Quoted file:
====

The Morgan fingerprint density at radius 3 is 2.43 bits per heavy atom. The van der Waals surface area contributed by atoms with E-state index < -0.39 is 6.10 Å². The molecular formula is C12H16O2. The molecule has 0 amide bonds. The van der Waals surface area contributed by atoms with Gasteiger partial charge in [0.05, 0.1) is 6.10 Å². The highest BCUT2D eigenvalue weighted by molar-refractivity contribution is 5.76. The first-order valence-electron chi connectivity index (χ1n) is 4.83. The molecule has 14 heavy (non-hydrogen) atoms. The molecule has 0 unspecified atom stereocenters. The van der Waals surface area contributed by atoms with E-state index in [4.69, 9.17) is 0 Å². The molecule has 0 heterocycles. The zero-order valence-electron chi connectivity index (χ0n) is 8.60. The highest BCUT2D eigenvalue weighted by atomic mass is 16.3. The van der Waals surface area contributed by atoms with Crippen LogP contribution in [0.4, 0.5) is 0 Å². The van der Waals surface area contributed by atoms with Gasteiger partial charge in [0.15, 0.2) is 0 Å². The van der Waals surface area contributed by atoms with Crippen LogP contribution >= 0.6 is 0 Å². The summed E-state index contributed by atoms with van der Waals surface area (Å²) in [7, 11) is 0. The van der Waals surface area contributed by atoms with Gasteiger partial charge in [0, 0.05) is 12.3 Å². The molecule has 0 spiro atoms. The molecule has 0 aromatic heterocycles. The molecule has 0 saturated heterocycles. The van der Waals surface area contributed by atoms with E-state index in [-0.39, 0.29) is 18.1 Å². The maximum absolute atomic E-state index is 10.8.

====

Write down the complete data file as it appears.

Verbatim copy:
The Morgan fingerprint density at radius 3 is 2.43 bits per heavy atom. The van der Waals surface area contributed by atoms with E-state index < -0.39 is 6.10 Å². The molecular formula is C12H16O2. The molecule has 0 amide bonds. The van der Waals surface area contributed by atoms with Gasteiger partial charge in [0.05, 0.1) is 6.10 Å². The highest BCUT2D eigenvalue weighted by molar-refractivity contribution is 5.76. The first-order valence-electron chi connectivity index (χ1n) is 4.83. The molecule has 14 heavy (non-hydrogen) atoms. The molecule has 0 unspecified atom stereocenters. The van der Waals surface area contributed by atoms with E-state index in [4.69, 9.17) is 0 Å². The molecule has 0 heterocycles. The zero-order valence-electron chi connectivity index (χ0n) is 8.60. The highest BCUT2D eigenvalue weighted by atomic mass is 16.3. The van der Waals surface area contributed by atoms with Crippen LogP contribution in [0.4, 0.5) is 0 Å². The van der Waals surface area contributed by atoms with Gasteiger partial charge in [0.15, 0.2) is 0 Å². The van der Waals surface area contributed by atoms with Crippen LogP contribution >= 0.6 is 0 Å². The summed E-state index contributed by atoms with van der Waals surface area (Å²) in [7, 11) is 0. The van der Waals surface area contributed by atoms with Gasteiger partial charge in [0, 0.05) is 12.3 Å². The molecule has 0 spiro atoms. The molecule has 0 aromatic heterocycles. The molecule has 0 saturated heterocycles. The van der Waals surface area contributed by atoms with E-state index in [-0.39, 0.29) is 18.1 Å². The maximum absolute atomic E-state index is 10.8.